The peroxidation of alkynes: things are not always what they seem.

The epoxidation of an alkene to give an oxirane is taught in introductory organic chemistry. Formulating an analogous mechanism for such reaction of an alkyne sounds straightforward, but one gradually realises that it requires raiding knowledge from several other areas of (perhaps slightly more advanced) chemistry to achieve a joined up approach to the problem. I had indeed hinted in a previous post that the mechanism for oxidation of acetylene to ketene might be an interesting arrow pushing challenge to set a bright tutorial group, and it was that self-hint that has led me to here. I now explore how my “arrow pushing” intuition stands up to a computational examination.

The products of the reaction of an acetylene with mCPBA (m-chloroperbenzoic acid) are set out[1] and the primary step of the mechanism[1] (this article declines to discuss the subsequent steps). The primary product is the formation of oxirene 1, a 4π-annulene which then undergoes an electrocyclic pericyclic ring opening to give the formyl carbene 4 (or 2 or 3). This presumed intermediate is also presumed to be highly reactive, and likely to undergo a variety of reactions (for example it will insert into a C-H bond if given one). I concentrate initially on just one path, the Wolff rearrangement (a [1,2] sigmatropic pericyclic reaction) to give the ketene 7. The scheme above constitutes one of those mandatory mechanistic challenges that organic chemists, almost without exception, cannot resist trying to solve, in the same way that some people may be addicted to Sudoko puzzles! So now for the reality check.

  1. The intrinsic reaction coordinate (IRC) for the reaction to form oxirene 1 is shown below (DOI: 10.14469/ch/10244). Its uneventful profile is deceptive.
  2. Look how delightfully non-linear the motions of the atoms are; one of the new C-O bonds clearly forms long before the second, in what is termed an asynchronous exothermic reaction. This is almost certainly due to the forming anti-aromaticity of the product, which tends to favour such asymmetry.

    IRC for per oxidation of acetylene. Click for 3D

  3. Easily overlooked however would be the nature of the resulting product, which is actually a hydrogen-bonded complex of the oxirene and the acetic acid. Oxirene is a planar ring with two π-electrons from the double bond, and two πLp electrons from the oxygen. This makes it an anti-aromatic annulene, just like say cyclobutadiene. One aspect of this anti-aromaticity which is not often noted is that the anti-aromaticity makes these π electrons especially basic, and so it is with oxirene. The oxygen forms a remarkably short (1.673Å) hydrogen bond to the H-O part of the carboxylic acid (in the process slightly attenuating its otherwise unremitting anti-aromaticity).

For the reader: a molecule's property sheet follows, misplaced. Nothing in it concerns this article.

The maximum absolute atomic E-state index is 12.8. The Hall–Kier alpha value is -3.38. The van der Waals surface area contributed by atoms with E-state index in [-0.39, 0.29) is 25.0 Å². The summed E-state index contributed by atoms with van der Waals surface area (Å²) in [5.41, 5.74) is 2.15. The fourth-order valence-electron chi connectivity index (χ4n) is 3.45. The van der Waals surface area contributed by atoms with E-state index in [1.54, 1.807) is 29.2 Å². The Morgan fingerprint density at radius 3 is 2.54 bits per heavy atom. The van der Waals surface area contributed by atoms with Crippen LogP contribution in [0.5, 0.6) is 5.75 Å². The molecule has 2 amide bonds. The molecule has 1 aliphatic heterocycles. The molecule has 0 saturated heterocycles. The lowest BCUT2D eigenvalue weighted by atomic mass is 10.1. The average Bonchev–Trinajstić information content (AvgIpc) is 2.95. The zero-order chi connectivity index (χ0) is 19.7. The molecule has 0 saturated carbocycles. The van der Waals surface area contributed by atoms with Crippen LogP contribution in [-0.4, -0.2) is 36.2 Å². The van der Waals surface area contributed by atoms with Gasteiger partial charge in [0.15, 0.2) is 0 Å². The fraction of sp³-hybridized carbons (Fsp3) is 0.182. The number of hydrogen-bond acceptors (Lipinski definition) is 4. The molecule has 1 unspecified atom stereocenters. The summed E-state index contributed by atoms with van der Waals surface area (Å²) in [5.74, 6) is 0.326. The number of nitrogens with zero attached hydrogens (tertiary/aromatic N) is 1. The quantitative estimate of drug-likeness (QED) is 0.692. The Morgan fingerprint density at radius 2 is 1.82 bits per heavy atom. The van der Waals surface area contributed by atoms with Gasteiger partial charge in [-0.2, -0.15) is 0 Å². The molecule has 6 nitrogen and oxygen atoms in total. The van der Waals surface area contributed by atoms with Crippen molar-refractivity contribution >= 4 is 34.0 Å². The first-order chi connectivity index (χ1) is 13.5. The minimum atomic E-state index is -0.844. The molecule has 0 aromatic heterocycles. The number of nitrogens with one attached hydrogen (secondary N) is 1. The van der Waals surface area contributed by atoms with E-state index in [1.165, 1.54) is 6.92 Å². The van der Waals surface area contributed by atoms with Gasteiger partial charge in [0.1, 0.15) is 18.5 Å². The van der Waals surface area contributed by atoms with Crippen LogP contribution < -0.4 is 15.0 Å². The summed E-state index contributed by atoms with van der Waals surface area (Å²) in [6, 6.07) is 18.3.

4. However, the IRC for the next stage is unexpected (DOI: 10.14469/ch/10245). According to the scheme above, the oxirene would ring open to give a carbene 3, at which point this species might be expected to steady itself before deciding what pathway it will undertake. Shown below is the route 1-3-6.
    • Starting at IRC=-8, the oxirene encounters a blip of a barrier at IRC=-3.5, but the potential never actually settles into the carbene 3. Instead, it sails past it without much of a rest, and its momentum carries it onwards to perform a [1,2] hydrogen migration (TS@IRC=0.0), before finally settling into the unexpected carbene intermediate 6.
    • Species is no longer anti-aromatic, the oxygen is less basic, and the consequence is that the hydrogen bond to the adjacent H-O group lengthens to 1.998Å. This is a splendid lesson in how anti-aromaticity affects basicity, and not a lesson we had been expecting.

      Ring opening of oxirene, with unexpected momentum!

  5. What happens to 6? An electrocyclic ring opening occurs (DOI: 10.14469/ch/10246) with an odd abrupt start of the action at IRC=-4 and after the transition state, an exothermic descent to ketene 7.
  6. Note that the acetic acid fragment stays passive until late on, when it decides to re-form the hydrogen bond.

    Conversion of 6 to 7.

Well, that was a complicated story, and we have learnt a lot about (anti)aromaticity and hydrogen bonds in the process. There is one fly in the ointment however. If you look that the barriers that have to be overcome for the sequence 1-3-6-7 to occur, they are all quite large. In fact, the original report (for di-t-butyl acetylene[1]) does say very little ketene is actually formed. The next step would be to find lower energy pathways for reaction (such as possibly involving 2 or 4). But I will save that for a future posta future post.


  1. J. Ciabattoni, R.A. Campbell, C.A. Renner, and P.W. Concannon, "Peracid oxidation of acetylenes. 1,2-Methyl migration, cyclopropane formation, and stereoselective 1,5- and 1,6-transannular insertion", Journal of the American Chemical Society, vol. 92, pp. 3826-3828, 1970.

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One Response to “The peroxidation of alkynes: things are not always what they seem.”

  1. […] next connection is to a post on how ethyne reacts with peracetic acid. The initial product of this reaction is oxirene, which like cyclobutadiene or cyclopropenium anion […]

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